BOLIVIA: Children continue studies with scholarships from donor funding
Salesian students in the San José de la Floresta Parish receive scholarships thanks to donor funding from Salesian Missions
(MissionNewswire) Salesian students in primary and secondary school in the San José de la Floresta Parish in Cruz de la Sierra, Bolivia, received scholarships thanks to donor funding from Salesian Missions, the U.S. development arm of the Salesians of Don Bosco. A total of 23 children and older youth were supported with the scholarship funding.
The youth who received scholarships are from low-income families and large families with parents who could not afford school fees. Some children lost their father or mother due to COVID-19 and were left in the care of a relative or in a single parent family. Most of the parents work in an informal business or as street vendors. Some have a small business but only earn enough to feed their families for the day.
A Salesian missionary said, “La Floresta Parish can only help children and young people with the collaboration of good-hearted people, since as a parish it does not generate any type of income, and the collection only serves to cover parish expenses. Thanks to the help of donors, we can support families in need so that their children can continue studying.”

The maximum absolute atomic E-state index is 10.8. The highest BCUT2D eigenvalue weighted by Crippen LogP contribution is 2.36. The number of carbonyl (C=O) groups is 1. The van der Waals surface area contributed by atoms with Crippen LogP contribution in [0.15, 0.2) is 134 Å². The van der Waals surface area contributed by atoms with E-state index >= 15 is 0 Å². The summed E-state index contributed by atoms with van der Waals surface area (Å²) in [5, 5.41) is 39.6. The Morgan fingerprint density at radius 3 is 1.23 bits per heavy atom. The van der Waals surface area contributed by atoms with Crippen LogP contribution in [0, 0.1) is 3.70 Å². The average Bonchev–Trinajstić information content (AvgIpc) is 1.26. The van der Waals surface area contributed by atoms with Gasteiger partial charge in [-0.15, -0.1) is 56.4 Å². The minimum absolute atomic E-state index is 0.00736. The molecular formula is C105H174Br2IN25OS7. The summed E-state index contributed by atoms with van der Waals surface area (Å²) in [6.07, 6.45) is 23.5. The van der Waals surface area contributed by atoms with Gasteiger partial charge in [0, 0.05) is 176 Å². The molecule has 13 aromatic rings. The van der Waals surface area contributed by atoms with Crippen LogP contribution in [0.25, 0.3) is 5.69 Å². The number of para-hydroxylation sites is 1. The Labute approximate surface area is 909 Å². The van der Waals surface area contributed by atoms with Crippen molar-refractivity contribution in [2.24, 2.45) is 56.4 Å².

One of the scholarship recipients was Yoselin Sánchez Chávez, age 8. She has five siblings with two of them studying in high school and three attending primary school. Her father is a farmer and her mother sells food to support the family. In addition, they buy medicines Sánchez Chávez needs due to a medical condition.
At age 5, Sánchez Chávez began to not feel well and noticed a change in the color of her skin. She did not eat or sleep well. Her family managed to gather some financial resources and consulted with a specialist in gastroenterology. After several studies, which included a liver biopsy, an alteration of hepatocellular enzymes was identified. Despite her health situation, Sánchez Chávez lives happily with her parents and works hard to be a good student.
Bolivia is the poorest country in South America and has the most unequal income distribution on the continent. According to the World Bank, the poverty rate was 35 percent in 2018. It is common for Bolivians to struggle to find adequate nutrition, shelter and other basic necessities. The geography of Bolivia contributes to the overwhelming poverty of its residents. Large swaths of the country remain undeveloped with a lack of roads and infrastructure.
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Salesian Missions – Bolivia
World Bank – Bolivia